One of the cool things about niche bikes like the Ducati Scrambler Café Racer is that owners tend to be real enthusiasts and there are a couple of really active Facebook groups where the Scrambleristi show off mods, share tips and discuss plans. Membership is global, but now and then you come across riders who are local.
And so it is that I am sitting down over a cheese sarnie at a country pub with Café Racer owner, Gary Davies. We’ve ridden over from the MCN offices; it’s the first time I’ve seen another CR in my mirrors and I have to say that Gary’s bike looks damn fine.
Gary’s fairly new to the Scrambler but not to biking, having started off in motocross as a kid, passing his test in 2002 and with a CV including a Kawasaki ZXR400, Suzuki GSX-R750 and an Aprilia RS250.
"I bought the Scrambler as I wanted something to slow me down," he says. "I’d sold my GSX-R and was looking for less power, less weight and something different." CCM’s Spitfire was on the radar, but in the end he went for the Ducati.
Quizzed on what he loves about his silver machine he picks out the styling, easy weight and not too aggressive riding position.
There are things, however, which race car engineer Gary would change. He feels the front brake lacks bite, so some different pads or maybe even twin discs are on his shopping list. He’s not sold on the fuel gauge, finding it doesn’t update itself regularly enough – he’s not wrong and I reckon the fuel light is a bit premature, too.
While a third concern is the gearbox with false neutrals changing from sixth back to fifth. It’s interesting because my gearbox feels great. One difference is my CR is nudging 4000 miles while Gary’s is still relatively box-fresh. With a few more miles on the clock, I suspect it will be a different story.
My aftermarket Termi exhaust piqued Gary’s interest, too (his is still on stock cans). As I fire up before we ride away, I can see he’s impressed and I’m keen to see what his bike is sporting next time we meet. You never know, we might even find a few more local Scrambler owners to tag along.
Update 7: Scrambler Café Racer takes on Silverstone GP
This is going to be fun, but also a bit scary… The Ducati Scrambler Café Racer is off to Silverstone for laps of the full circuit on a Ducati trackday.
There are two things adding to the trepidation: firstly, the Scrambler could well prove to be the least powerful bike there and secondly, it’s my first time out on a track since a jaunt around Brands Indy on a Kawasaki Z750 in maybe 2007. Still, what can possibly go wrong?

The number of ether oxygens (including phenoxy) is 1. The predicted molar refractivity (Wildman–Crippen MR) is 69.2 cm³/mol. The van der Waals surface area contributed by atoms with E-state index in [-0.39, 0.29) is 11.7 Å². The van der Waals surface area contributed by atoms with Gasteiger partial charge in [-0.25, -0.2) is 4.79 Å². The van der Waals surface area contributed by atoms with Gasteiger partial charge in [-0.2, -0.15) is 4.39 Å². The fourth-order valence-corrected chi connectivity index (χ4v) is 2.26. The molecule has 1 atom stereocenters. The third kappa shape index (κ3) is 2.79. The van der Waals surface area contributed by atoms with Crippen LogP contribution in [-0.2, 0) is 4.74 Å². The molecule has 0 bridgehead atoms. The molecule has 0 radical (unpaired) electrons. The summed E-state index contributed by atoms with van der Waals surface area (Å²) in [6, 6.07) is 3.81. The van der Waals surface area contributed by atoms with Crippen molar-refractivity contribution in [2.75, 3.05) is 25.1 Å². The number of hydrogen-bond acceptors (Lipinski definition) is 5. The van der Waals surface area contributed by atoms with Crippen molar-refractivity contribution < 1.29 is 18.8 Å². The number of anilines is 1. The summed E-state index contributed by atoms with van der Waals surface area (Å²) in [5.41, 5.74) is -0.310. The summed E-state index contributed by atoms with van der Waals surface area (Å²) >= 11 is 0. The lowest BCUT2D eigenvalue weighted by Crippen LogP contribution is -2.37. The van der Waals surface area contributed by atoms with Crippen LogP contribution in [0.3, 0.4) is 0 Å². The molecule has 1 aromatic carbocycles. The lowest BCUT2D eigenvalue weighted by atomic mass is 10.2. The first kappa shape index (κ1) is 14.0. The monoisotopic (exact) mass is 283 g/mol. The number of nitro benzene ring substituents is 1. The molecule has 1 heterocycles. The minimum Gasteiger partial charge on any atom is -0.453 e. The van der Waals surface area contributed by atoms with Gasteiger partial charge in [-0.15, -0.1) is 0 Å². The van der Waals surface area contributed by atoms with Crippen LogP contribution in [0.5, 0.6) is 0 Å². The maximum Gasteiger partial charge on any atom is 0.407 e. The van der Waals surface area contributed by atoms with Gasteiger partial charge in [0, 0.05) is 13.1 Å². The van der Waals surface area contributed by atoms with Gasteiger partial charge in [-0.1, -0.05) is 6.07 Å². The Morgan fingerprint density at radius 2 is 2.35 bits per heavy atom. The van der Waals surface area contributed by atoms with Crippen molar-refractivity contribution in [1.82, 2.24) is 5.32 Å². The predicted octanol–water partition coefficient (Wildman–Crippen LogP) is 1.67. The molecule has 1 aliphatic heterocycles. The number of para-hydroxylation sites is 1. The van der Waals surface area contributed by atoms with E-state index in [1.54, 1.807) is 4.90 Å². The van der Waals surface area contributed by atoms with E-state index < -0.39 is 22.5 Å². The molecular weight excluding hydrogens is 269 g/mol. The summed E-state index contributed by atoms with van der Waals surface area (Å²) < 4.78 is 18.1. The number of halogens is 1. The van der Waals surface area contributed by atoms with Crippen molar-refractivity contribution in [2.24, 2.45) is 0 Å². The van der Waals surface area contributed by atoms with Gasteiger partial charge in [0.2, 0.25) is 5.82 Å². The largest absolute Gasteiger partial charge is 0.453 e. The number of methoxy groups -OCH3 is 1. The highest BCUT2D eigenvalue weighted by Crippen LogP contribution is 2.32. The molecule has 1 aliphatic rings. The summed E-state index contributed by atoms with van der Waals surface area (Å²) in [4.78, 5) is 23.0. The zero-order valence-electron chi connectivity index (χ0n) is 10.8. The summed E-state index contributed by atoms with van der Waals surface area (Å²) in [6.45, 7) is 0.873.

The night before and I’m making a few final preparations. Chain tension and lube? Check. Oil? Check. Tyres got plenty of life? Check. We’re all good.
Next day and it is an early start. Sign-on starts at 7am, but the bike and I are there before the gates have opened. We’re not alone, there are a gaggle of bikes already there and a few in vans and on trailers too. I get chatting to a guy who has come up from the Isle of Wight. Everyone is friendly and tensions ease.
The day is organised by Ducati but proceedings are run by the California Superbike School. The safety briefing is at 8.30am and there are instructions on track etiquette and safety. "Remember guys, it’s not a race." That sounds good to me, now bring on the opening session.
Ready to go
The first novice group outing starts with two sighting laps and then we are let loose. There’s one other Scrambler here, a 2019 Full Throttle, and I’m happy to be on a bike that doesn’t put me under too much pressure.
We’re waved out onto the track, and bloody hell this place is massive, but the Scrambler’s easy manners mean I’m reasonably confident from the off. Slow-ish, yes, but happy and having fun.
The Café Racer’s clip-ons put me in the right position for action but it’s still easy to keep my head up for a good look through the corners. No idea how fast we’re going (I’m not looking at the dash), but I’m mostly in second, third and fourth. Responsive gears are the way forward.
OK so this is the novice group, but there is nothing novice about the bikes out on track. There’s a host of Panigales, there is even one guy on a V4 R, wings and all. The Café Racer barely stands a chance down Hangar Straight, but who cares? Everyone is leaving me plenty of space and there is zero stress, I think I could get into this.
Update 6: Scrambler Café Racer gets new Termi exhaust
Time for the Café Racer’s first mod, and it’s an aftermarket Termignoni. The new silencer has been on for the last 500 miles or so and I’m pretty chuffed with the result.
As standard the 2019 CR didn’t quite have the same snap, crackle and pop as my personal Scrambler (a 65-plate Full Throttle). It’s odd because the stock silencers on both machines look virtually identical, so it must be tweaks to satisfy Euro4 that have dulled things slightly.
Fellow CR riders on the Scrambler Facebook group recommend aftermarket offerings from Arrow to Akrapovic and Two Brothers but I went for the Termi because it comes with an official tweak to the fuelling, something Ducati describe as an ‘upmap’ which has the added benefit of making the dash flash up ‘Race’ when you turn the key. Childish, I know, but it all adds to the Café Racer experience.
The Termi has given the bike a bit more noise and presence but without being scare-the-neighbours loud. If you want to be a bit more cheeky, you can always remove the baffle.
Performance wise, Ducati claim a 2% power boost in the midrange with a 5% increase in peak bhp which isn’t bad but for me the more characterful sound is the biggest gain – both under acceleration and on the over-run.